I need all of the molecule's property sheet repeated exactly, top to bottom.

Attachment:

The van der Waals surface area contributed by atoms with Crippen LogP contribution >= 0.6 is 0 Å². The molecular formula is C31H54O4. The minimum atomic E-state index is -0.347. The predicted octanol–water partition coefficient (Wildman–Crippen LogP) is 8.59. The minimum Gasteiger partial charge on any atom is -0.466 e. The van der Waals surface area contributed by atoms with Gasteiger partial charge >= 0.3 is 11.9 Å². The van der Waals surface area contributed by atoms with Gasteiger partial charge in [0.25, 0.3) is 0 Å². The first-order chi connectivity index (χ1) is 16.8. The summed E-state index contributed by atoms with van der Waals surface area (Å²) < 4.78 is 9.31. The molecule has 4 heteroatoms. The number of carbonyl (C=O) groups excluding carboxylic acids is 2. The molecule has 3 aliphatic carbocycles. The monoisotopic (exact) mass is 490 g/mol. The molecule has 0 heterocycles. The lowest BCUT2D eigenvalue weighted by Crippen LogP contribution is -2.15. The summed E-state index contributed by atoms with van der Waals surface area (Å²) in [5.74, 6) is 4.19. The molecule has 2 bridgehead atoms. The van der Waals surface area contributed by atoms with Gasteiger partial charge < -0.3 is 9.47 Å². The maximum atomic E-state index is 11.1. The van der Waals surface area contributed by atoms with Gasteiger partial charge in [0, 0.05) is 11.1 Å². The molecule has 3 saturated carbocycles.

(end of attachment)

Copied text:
The van der Waals surface area contributed by atoms with Crippen LogP contribution >= 0.6 is 0 Å². The molecular formula is C31H54O4. The minimum atomic E-state index is -0.347. The predicted octanol–water partition coefficient (Wildman–Crippen LogP) is 8.59. The minimum Gasteiger partial charge on any atom is -0.466 e. The van der Waals surface area contributed by atoms with Gasteiger partial charge >= 0.3 is 11.9 Å². The van der Waals surface area contributed by atoms with Gasteiger partial charge in [0.25, 0.3) is 0 Å². The first-order chi connectivity index (χ1) is 16.8. The summed E-state index contributed by atoms with van der Waals surface area (Å²) < 4.78 is 9.31. The molecule has 4 heteroatoms. The number of carbonyl (C=O) groups excluding carboxylic acids is 2. The molecule has 3 aliphatic carbocycles. The monoisotopic (exact) mass is 490 g/mol. The molecule has 0 heterocycles. The lowest BCUT2D eigenvalue weighted by Crippen LogP contribution is -2.15. The summed E-state index contributed by atoms with van der Waals surface area (Å²) in [5.74, 6) is 4.19. The molecule has 2 bridgehead atoms. The van der Waals surface area contributed by atoms with Gasteiger partial charge < -0.3 is 9.47 Å². The maximum atomic E-state index is 11.1. The van der Waals surface area contributed by atoms with Gasteiger partial charge in [0, 0.05) is 11.1 Å². The molecule has 3 saturated carbocycles.